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ARIA in the News

NASA's ARIA Project Generates New Satellite-Derived Map of Ground Deformation from Latest Mexico Quake

Scientists with the Advanced Rapid Imaging and Analysis project (ARIA), a collaboration between NASA's Jet Propulsion Laboratory in Pasadena, California, and Caltech, also in Pasadena, using synthetic aperture radar (SAR) data from the European Union's Copernicus Sentinel-1B satellite, operated by the European Space Agency, generated a map of the deformation of Earth's surface caused by the Feb. 16, 2018 magnitude 7.2 Pinotepa earthquake in Oaxaca, Mexico. The deformation map is produced from automated interferometric processing of the SAR data using the JPL ARIA data system in response to a signal received from the U.S. Geological Survey. The false-color map shows the amount of permanent surface movement that occurred almost entirely due to the quake, as viewed by the satellite, during a 12-day interval between two Sentinel-1 images acquired on Feb. 5 and Feb. 17, 2018.

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Tonga Cyclone Damage Mapped by NASA's ARIA Team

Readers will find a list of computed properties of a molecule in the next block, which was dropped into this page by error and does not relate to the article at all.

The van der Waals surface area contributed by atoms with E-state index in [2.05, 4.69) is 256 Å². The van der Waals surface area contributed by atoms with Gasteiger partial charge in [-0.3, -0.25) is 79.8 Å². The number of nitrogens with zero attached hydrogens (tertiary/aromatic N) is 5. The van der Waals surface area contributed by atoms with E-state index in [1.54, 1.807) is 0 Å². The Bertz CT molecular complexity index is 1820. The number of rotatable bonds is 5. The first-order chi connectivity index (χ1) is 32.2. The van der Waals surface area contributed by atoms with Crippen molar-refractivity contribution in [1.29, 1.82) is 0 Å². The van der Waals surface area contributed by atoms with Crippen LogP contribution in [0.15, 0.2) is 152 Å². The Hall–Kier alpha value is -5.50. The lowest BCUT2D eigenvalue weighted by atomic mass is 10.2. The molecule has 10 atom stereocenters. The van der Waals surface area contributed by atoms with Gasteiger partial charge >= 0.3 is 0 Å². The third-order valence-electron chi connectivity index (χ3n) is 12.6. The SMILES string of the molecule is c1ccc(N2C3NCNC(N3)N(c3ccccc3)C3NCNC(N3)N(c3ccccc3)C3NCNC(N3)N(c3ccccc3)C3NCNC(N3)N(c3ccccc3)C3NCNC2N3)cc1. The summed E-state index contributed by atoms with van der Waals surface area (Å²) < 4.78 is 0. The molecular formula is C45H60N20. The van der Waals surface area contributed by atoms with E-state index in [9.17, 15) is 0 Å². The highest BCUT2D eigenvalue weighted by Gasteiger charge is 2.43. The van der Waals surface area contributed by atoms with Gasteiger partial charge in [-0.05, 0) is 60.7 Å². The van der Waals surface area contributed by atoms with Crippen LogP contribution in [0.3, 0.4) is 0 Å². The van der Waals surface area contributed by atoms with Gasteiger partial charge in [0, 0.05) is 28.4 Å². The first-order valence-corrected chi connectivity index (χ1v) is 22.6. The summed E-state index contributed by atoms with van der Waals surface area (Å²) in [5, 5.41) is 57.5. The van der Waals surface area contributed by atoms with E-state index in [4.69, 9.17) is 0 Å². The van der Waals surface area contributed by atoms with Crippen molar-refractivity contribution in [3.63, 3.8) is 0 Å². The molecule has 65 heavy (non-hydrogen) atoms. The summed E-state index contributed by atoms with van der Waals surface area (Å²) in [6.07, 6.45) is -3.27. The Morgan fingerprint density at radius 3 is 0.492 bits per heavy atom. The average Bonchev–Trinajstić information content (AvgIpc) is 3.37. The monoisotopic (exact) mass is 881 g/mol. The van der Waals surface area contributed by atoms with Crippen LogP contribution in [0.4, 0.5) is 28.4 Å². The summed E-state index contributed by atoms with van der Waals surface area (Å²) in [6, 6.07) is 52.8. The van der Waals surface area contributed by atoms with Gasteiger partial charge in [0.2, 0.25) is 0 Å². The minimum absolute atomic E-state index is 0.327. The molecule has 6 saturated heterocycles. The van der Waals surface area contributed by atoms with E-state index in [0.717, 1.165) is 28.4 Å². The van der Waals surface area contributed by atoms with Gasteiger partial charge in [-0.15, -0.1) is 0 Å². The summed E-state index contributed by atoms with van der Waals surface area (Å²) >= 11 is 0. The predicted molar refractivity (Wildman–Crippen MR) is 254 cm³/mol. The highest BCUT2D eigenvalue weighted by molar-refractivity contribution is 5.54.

The Advanced Rapid Imaging and Analysis (ARIA) team at NASA's Jet Propulsion Laboratory created this Damage Proxy Map (DPM) of Tongatapu, the main island of Tonga, following the landfall of Cyclone Gita, a Category 4 storm that hit Tonga on Feb. 12-13, 2018. The map depicts areas that are likely damaged from the storm, shown by red and yellow pixels. The map was produced by comparing two pairs of interferometric synthetic aperture radar (InSAR) images from the COSMO-SkyMed satellites, operated by the Italian Space Agency (ASI). The pre- and post-cyclone images were acquired on Jan. 19 and Feb. 13, 2018, respectively. The later image was acquired just 4-1/2 hours after the peak damage by the cyclone.


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NASA-Produced Map Shows Extent of Southern California Wildfire Damage